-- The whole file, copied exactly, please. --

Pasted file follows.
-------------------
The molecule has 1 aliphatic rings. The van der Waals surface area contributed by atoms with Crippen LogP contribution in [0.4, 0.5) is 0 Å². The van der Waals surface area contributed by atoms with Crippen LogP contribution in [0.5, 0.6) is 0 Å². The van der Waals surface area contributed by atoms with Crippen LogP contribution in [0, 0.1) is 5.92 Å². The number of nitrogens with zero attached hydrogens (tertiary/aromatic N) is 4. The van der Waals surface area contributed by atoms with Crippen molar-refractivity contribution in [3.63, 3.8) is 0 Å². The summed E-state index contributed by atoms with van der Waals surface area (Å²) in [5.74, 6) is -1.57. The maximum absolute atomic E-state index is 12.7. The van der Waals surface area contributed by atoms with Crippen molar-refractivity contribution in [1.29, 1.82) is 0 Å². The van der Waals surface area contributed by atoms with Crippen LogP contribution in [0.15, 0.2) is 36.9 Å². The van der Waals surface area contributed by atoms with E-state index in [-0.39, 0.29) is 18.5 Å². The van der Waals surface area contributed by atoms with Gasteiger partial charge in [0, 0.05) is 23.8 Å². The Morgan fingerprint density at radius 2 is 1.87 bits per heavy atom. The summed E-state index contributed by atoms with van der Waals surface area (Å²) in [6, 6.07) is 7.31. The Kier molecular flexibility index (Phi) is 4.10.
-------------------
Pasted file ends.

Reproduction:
The molecule has 1 aliphatic rings. The van der Waals surface area contributed by atoms with Crippen LogP contribution in [0.4, 0.5) is 0 Å². The van der Waals surface area contributed by atoms with Crippen LogP contribution in [0.5, 0.6) is 0 Å². The van der Waals surface area contributed by atoms with Crippen LogP contribution in [0, 0.1) is 5.92 Å². The number of nitrogens with zero attached hydrogens (tertiary/aromatic N) is 4. The van der Waals surface area contributed by atoms with Crippen molar-refractivity contribution in [3.63, 3.8) is 0 Å². The summed E-state index contributed by atoms with van der Waals surface area (Å²) in [5.74, 6) is -1.57. The maximum absolute atomic E-state index is 12.7. The van der Waals surface area contributed by atoms with Crippen molar-refractivity contribution in [1.29, 1.82) is 0 Å². The van der Waals surface area contributed by atoms with Crippen LogP contribution in [0.15, 0.2) is 36.9 Å². The van der Waals surface area contributed by atoms with E-state index in [-0.39, 0.29) is 18.5 Å². The van der Waals surface area contributed by atoms with Gasteiger partial charge in [0, 0.05) is 23.8 Å². The Morgan fingerprint density at radius 2 is 1.87 bits per heavy atom. The summed E-state index contributed by atoms with van der Waals surface area (Å²) in [6, 6.07) is 7.31. The Kier molecular flexibility index (Phi) is 4.10.